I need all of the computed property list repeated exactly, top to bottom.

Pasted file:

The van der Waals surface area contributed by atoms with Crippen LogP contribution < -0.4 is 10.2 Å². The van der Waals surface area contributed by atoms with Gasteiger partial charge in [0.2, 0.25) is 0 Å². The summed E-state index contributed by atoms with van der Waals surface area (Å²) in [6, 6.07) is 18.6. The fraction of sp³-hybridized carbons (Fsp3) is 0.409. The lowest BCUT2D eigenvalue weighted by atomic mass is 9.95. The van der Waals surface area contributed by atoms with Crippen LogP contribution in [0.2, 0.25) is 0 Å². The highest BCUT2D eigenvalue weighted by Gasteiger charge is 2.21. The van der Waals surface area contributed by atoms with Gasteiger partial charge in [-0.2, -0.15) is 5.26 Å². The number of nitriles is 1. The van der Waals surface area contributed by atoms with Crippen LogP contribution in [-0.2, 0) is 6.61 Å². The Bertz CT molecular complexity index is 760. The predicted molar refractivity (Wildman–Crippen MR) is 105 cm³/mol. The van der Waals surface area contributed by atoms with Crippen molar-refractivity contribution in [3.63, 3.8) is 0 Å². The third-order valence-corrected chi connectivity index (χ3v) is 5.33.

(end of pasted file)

The van der Waals surface area contributed by atoms with Crippen LogP contribution < -0.4 is 10.2 Å². The van der Waals surface area contributed by atoms with Gasteiger partial charge in [0.2, 0.25) is 0 Å². The summed E-state index contributed by atoms with van der Waals surface area (Å²) in [6, 6.07) is 18.6. The fraction of sp³-hybridized carbons (Fsp3) is 0.409. The lowest BCUT2D eigenvalue weighted by atomic mass is 9.95. The van der Waals surface area contributed by atoms with Crippen LogP contribution in [0.2, 0.25) is 0 Å². The highest BCUT2D eigenvalue weighted by Gasteiger charge is 2.21. The van der Waals surface area contributed by atoms with Gasteiger partial charge in [-0.2, -0.15) is 5.26 Å². The number of nitriles is 1. The van der Waals surface area contributed by atoms with Crippen LogP contribution in [-0.2, 0) is 6.61 Å². The Bertz CT molecular complexity index is 760. The predicted molar refractivity (Wildman–Crippen MR) is 105 cm³/mol. The van der Waals surface area contributed by atoms with Crippen molar-refractivity contribution in [3.63, 3.8) is 0 Å². The third-order valence-corrected chi connectivity index (χ3v) is 5.33.